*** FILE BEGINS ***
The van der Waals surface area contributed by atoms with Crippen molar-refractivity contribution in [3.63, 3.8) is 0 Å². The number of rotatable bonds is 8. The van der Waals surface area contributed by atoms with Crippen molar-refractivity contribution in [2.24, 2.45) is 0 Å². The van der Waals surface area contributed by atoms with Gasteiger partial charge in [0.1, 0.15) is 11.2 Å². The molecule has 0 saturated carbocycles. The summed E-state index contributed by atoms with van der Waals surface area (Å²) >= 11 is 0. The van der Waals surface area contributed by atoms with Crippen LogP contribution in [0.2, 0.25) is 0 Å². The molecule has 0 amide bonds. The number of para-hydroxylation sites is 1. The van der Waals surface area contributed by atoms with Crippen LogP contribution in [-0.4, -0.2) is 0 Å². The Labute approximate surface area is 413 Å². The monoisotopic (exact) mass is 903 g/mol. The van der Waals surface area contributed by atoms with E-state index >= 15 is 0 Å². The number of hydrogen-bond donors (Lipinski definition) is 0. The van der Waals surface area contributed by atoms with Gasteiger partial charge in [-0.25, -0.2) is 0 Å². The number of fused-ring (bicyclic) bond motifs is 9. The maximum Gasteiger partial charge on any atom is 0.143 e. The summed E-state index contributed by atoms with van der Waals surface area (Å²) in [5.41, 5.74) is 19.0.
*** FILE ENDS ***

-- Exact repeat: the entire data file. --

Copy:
The van der Waals surface area contributed by atoms with Crippen molar-refractivity contribution in [3.63, 3.8) is 0 Å². The number of rotatable bonds is 8. The van der Waals surface area contributed by atoms with Crippen molar-refractivity contribution in [2.24, 2.45) is 0 Å². The van der Waals surface area contributed by atoms with Gasteiger partial charge in [0.1, 0.15) is 11.2 Å². The molecule has 0 saturated carbocycles. The summed E-state index contributed by atoms with van der Waals surface area (Å²) >= 11 is 0. The van der Waals surface area contributed by atoms with Crippen LogP contribution in [0.2, 0.25) is 0 Å². The molecule has 0 amide bonds. The number of para-hydroxylation sites is 1. The van der Waals surface area contributed by atoms with Crippen LogP contribution in [-0.4, -0.2) is 0 Å². The Labute approximate surface area is 413 Å². The monoisotopic (exact) mass is 903 g/mol. The van der Waals surface area contributed by atoms with E-state index >= 15 is 0 Å². The number of hydrogen-bond donors (Lipinski definition) is 0. The van der Waals surface area contributed by atoms with Gasteiger partial charge in [-0.25, -0.2) is 0 Å². The number of fused-ring (bicyclic) bond motifs is 9. The maximum Gasteiger partial charge on any atom is 0.143 e. The summed E-state index contributed by atoms with van der Waals surface area (Å²) in [5.41, 5.74) is 19.0.